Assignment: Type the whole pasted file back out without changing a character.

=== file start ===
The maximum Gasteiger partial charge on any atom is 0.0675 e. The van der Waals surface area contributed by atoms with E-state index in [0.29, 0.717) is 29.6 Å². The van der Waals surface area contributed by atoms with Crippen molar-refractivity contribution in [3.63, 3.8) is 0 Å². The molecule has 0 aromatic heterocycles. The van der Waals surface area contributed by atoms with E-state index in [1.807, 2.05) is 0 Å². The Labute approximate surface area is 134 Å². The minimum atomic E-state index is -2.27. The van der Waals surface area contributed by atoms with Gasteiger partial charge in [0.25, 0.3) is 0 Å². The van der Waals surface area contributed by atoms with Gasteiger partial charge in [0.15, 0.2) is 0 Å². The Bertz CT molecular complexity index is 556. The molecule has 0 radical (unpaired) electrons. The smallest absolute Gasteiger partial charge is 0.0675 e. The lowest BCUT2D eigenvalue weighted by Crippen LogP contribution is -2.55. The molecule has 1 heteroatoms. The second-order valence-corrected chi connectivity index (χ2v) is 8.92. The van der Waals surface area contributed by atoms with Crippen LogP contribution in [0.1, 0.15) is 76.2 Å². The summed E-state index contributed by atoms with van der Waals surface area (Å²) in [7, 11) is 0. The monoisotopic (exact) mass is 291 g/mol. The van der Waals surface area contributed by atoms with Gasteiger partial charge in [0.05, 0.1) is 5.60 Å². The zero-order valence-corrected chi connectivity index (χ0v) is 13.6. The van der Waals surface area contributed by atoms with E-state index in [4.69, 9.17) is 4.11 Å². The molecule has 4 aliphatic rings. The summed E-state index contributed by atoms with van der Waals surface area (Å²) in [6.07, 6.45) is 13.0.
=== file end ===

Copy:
The maximum Gasteiger partial charge on any atom is 0.0675 e. The van der Waals surface area contributed by atoms with E-state index in [0.29, 0.717) is 29.6 Å². The van der Waals surface area contributed by atoms with Crippen molar-refractivity contribution in [3.63, 3.8) is 0 Å². The molecule has 0 aromatic heterocycles. The van der Waals surface area contributed by atoms with E-state index in [1.807, 2.05) is 0 Å². The Labute approximate surface area is 134 Å². The minimum atomic E-state index is -2.27. The van der Waals surface area contributed by atoms with Gasteiger partial charge in [0.25, 0.3) is 0 Å². The van der Waals surface area contributed by atoms with Gasteiger partial charge in [0.15, 0.2) is 0 Å². The Bertz CT molecular complexity index is 556. The molecule has 0 radical (unpaired) electrons. The smallest absolute Gasteiger partial charge is 0.0675 e. The lowest BCUT2D eigenvalue weighted by Crippen LogP contribution is -2.55. The molecule has 1 heteroatoms. The second-order valence-corrected chi connectivity index (χ2v) is 8.92. The van der Waals surface area contributed by atoms with Crippen LogP contribution in [0.1, 0.15) is 76.2 Å². The summed E-state index contributed by atoms with van der Waals surface area (Å²) in [7, 11) is 0. The monoisotopic (exact) mass is 291 g/mol. The van der Waals surface area contributed by atoms with Gasteiger partial charge in [0.05, 0.1) is 5.60 Å². The zero-order valence-corrected chi connectivity index (χ0v) is 13.6. The van der Waals surface area contributed by atoms with E-state index in [4.69, 9.17) is 4.11 Å². The molecule has 4 aliphatic rings. The summed E-state index contributed by atoms with van der Waals surface area (Å²) in [6.07, 6.45) is 13.0.